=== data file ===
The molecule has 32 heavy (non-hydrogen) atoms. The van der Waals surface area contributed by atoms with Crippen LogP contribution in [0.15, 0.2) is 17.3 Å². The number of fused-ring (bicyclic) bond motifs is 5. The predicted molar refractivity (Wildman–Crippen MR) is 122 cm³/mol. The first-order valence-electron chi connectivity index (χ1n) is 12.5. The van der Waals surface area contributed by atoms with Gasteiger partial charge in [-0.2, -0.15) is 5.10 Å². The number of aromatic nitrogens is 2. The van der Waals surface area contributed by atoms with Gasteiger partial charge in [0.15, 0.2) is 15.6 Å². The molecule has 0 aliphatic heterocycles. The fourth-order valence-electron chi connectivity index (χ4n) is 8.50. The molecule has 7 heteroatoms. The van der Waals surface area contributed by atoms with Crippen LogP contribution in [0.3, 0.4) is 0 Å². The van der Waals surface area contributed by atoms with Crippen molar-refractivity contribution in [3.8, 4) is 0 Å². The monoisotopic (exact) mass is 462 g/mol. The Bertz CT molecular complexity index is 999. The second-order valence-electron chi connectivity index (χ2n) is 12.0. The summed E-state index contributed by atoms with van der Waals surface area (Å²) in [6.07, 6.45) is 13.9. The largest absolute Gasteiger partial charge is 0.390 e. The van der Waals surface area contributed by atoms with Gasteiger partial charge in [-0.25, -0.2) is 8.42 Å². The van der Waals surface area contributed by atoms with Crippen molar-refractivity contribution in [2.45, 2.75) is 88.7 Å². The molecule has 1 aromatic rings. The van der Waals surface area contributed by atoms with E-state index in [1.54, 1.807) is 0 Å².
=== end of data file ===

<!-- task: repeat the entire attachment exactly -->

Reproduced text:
The molecule has 32 heavy (non-hydrogen) atoms. The van der Waals surface area contributed by atoms with Crippen LogP contribution in [0.15, 0.2) is 17.3 Å². The number of fused-ring (bicyclic) bond motifs is 5. The predicted molar refractivity (Wildman–Crippen MR) is 122 cm³/mol. The first-order valence-electron chi connectivity index (χ1n) is 12.5. The van der Waals surface area contributed by atoms with Gasteiger partial charge in [-0.2, -0.15) is 5.10 Å². The number of aromatic nitrogens is 2. The van der Waals surface area contributed by atoms with Gasteiger partial charge in [0.15, 0.2) is 15.6 Å². The molecule has 0 aliphatic heterocycles. The fourth-order valence-electron chi connectivity index (χ4n) is 8.50. The molecule has 7 heteroatoms. The van der Waals surface area contributed by atoms with Crippen LogP contribution in [0.3, 0.4) is 0 Å². The van der Waals surface area contributed by atoms with Crippen molar-refractivity contribution in [3.8, 4) is 0 Å². The monoisotopic (exact) mass is 462 g/mol. The Bertz CT molecular complexity index is 999. The second-order valence-electron chi connectivity index (χ2n) is 12.0. The summed E-state index contributed by atoms with van der Waals surface area (Å²) in [6.07, 6.45) is 13.9. The largest absolute Gasteiger partial charge is 0.390 e. The van der Waals surface area contributed by atoms with Gasteiger partial charge in [-0.25, -0.2) is 8.42 Å². The van der Waals surface area contributed by atoms with Crippen molar-refractivity contribution in [2.45, 2.75) is 88.7 Å². The molecule has 1 aromatic rings. The van der Waals surface area contributed by atoms with E-state index in [1.54, 1.807) is 0 Å².